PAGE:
This was the first Patricia Highsmith novel I've read and it was definitely of the "noir" variety. The meeting of two strangers on a train and the plot once concocts and the other can't run away from makes compelling reading, but it is very dark. I might read more of her work but I would "space it out", otherwise it's too depressing. The Talented Mr Ripley by the same author is similar in it's depiction of truly evil people.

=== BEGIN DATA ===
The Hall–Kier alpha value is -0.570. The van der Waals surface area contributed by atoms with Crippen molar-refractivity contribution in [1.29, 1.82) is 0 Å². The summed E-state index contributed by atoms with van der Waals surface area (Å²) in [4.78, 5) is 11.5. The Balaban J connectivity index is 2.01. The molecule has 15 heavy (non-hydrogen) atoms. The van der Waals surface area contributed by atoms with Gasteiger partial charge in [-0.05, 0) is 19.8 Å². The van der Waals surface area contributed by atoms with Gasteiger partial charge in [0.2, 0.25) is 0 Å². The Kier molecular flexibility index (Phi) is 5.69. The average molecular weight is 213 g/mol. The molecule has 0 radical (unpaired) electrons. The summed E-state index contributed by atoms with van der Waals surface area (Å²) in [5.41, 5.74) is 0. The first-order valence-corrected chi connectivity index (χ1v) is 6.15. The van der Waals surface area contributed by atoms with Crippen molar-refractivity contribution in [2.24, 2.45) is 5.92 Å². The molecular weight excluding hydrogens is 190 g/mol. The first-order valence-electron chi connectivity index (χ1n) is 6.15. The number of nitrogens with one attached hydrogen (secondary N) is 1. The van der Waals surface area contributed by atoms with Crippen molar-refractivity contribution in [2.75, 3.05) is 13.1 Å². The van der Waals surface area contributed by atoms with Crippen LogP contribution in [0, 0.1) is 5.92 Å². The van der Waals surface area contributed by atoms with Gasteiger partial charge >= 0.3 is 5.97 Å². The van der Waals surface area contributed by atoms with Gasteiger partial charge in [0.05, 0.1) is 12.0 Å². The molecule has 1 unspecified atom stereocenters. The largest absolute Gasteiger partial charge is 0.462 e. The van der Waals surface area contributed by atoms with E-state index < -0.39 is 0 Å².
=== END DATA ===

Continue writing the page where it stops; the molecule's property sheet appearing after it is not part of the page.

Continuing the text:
Patricia Highsmith's first novel, from 1950, and the basis for Hitchcock's film, which is quite different. If anything, Highsmith's novel, about a plot to swap murders, is darker, creepier, and more nihilistic than the film. Like Hitchcock, she is interested in guilt, particularly that of the architect character, but the character of Charles Bruno is a straight up, remorseless (and alcoholic) psychopath. Graham Greene called her "the poet of apprehension." If you like this, check out her celebrated Ripley series. (Oh, contrary to the other comment, the "tennis star" character is an architect in the book, unlike the film.)
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